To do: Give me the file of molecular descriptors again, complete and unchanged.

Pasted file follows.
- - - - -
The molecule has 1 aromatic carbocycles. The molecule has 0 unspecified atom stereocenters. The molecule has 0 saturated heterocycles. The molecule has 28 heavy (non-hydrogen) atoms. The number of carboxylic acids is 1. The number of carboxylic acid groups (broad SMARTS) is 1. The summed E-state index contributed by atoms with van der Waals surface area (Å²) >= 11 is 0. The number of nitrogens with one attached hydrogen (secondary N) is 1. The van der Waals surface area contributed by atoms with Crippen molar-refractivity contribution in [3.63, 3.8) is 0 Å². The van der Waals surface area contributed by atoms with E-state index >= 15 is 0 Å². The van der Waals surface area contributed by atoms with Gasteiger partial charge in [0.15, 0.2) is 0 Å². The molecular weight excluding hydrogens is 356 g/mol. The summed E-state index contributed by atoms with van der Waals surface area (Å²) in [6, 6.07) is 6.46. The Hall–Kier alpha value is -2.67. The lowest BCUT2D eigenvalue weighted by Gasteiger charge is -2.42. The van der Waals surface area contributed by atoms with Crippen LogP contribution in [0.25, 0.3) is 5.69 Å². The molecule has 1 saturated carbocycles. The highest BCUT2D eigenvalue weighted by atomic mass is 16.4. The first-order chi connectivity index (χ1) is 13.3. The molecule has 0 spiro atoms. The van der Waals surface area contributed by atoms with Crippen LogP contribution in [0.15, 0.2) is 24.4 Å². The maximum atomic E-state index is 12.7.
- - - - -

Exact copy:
The molecule has 1 aromatic carbocycles. The molecule has 0 unspecified atom stereocenters. The molecule has 0 saturated heterocycles. The molecule has 28 heavy (non-hydrogen) atoms. The number of carboxylic acids is 1. The number of carboxylic acid groups (broad SMARTS) is 1. The summed E-state index contributed by atoms with van der Waals surface area (Å²) >= 11 is 0. The number of nitrogens with one attached hydrogen (secondary N) is 1. The van der Waals surface area contributed by atoms with Crippen molar-refractivity contribution in [3.63, 3.8) is 0 Å². The van der Waals surface area contributed by atoms with E-state index >= 15 is 0 Å². The van der Waals surface area contributed by atoms with Gasteiger partial charge in [0.15, 0.2) is 0 Å². The molecular weight excluding hydrogens is 356 g/mol. The summed E-state index contributed by atoms with van der Waals surface area (Å²) in [6, 6.07) is 6.46. The Hall–Kier alpha value is -2.67. The lowest BCUT2D eigenvalue weighted by Gasteiger charge is -2.42. The van der Waals surface area contributed by atoms with Crippen LogP contribution in [0.25, 0.3) is 5.69 Å². The molecule has 1 saturated carbocycles. The highest BCUT2D eigenvalue weighted by atomic mass is 16.4. The first-order chi connectivity index (χ1) is 13.3. The molecule has 0 spiro atoms. The van der Waals surface area contributed by atoms with Crippen LogP contribution in [0.15, 0.2) is 24.4 Å². The maximum atomic E-state index is 12.7.